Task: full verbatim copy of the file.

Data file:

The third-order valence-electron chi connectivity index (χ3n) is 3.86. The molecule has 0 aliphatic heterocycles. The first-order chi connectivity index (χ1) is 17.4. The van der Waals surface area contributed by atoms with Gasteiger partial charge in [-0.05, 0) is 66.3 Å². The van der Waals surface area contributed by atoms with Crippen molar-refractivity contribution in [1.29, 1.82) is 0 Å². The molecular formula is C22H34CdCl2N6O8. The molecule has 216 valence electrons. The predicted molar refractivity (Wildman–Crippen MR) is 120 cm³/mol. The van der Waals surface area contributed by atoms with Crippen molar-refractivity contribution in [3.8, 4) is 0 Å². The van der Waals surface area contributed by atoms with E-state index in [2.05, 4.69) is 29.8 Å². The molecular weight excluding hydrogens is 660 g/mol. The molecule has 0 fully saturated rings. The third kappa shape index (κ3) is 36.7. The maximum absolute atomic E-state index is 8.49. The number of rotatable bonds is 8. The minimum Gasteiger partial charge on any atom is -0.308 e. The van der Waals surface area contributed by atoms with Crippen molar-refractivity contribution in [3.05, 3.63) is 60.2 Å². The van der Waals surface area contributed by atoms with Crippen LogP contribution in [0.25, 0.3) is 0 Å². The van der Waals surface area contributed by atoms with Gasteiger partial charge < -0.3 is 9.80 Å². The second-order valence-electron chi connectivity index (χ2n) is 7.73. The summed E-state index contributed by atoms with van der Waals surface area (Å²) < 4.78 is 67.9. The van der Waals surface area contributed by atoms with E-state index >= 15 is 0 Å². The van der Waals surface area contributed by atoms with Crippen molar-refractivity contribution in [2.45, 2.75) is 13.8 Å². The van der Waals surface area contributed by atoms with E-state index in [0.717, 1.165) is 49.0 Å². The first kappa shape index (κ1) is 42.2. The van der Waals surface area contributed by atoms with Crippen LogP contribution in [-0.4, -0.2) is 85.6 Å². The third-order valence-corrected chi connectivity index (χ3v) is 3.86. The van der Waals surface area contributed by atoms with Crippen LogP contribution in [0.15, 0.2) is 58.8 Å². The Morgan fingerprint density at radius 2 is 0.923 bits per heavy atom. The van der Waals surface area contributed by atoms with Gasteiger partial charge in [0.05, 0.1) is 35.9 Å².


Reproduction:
The third-order valence-electron chi connectivity index (χ3n) is 3.86. The molecule has 0 aliphatic heterocycles. The first-order chi connectivity index (χ1) is 17.4. The van der Waals surface area contributed by atoms with Gasteiger partial charge in [-0.05, 0) is 66.3 Å². The van der Waals surface area contributed by atoms with Crippen molar-refractivity contribution in [1.29, 1.82) is 0 Å². The molecular formula is C22H34CdCl2N6O8. The molecule has 216 valence electrons. The predicted molar refractivity (Wildman–Crippen MR) is 120 cm³/mol. The van der Waals surface area contributed by atoms with Crippen molar-refractivity contribution in [3.8, 4) is 0 Å². The van der Waals surface area contributed by atoms with E-state index in [2.05, 4.69) is 29.8 Å². The molecular weight excluding hydrogens is 660 g/mol. The molecule has 0 fully saturated rings. The third kappa shape index (κ3) is 36.7. The maximum absolute atomic E-state index is 8.49. The number of rotatable bonds is 8. The minimum Gasteiger partial charge on any atom is -0.308 e. The van der Waals surface area contributed by atoms with Crippen molar-refractivity contribution in [3.05, 3.63) is 60.2 Å². The van der Waals surface area contributed by atoms with Crippen LogP contribution in [0.25, 0.3) is 0 Å². The van der Waals surface area contributed by atoms with Gasteiger partial charge < -0.3 is 9.80 Å². The second-order valence-electron chi connectivity index (χ2n) is 7.73. The summed E-state index contributed by atoms with van der Waals surface area (Å²) < 4.78 is 67.9. The van der Waals surface area contributed by atoms with E-state index >= 15 is 0 Å². The van der Waals surface area contributed by atoms with Crippen molar-refractivity contribution in [2.45, 2.75) is 13.8 Å². The van der Waals surface area contributed by atoms with E-state index in [0.717, 1.165) is 49.0 Å². The first kappa shape index (κ1) is 42.2. The van der Waals surface area contributed by atoms with Crippen LogP contribution in [-0.4, -0.2) is 85.6 Å². The third-order valence-corrected chi connectivity index (χ3v) is 3.86. The van der Waals surface area contributed by atoms with Crippen LogP contribution in [0.15, 0.2) is 58.8 Å². The Morgan fingerprint density at radius 2 is 0.923 bits per heavy atom. The van der Waals surface area contributed by atoms with Gasteiger partial charge in [0.05, 0.1) is 35.9 Å².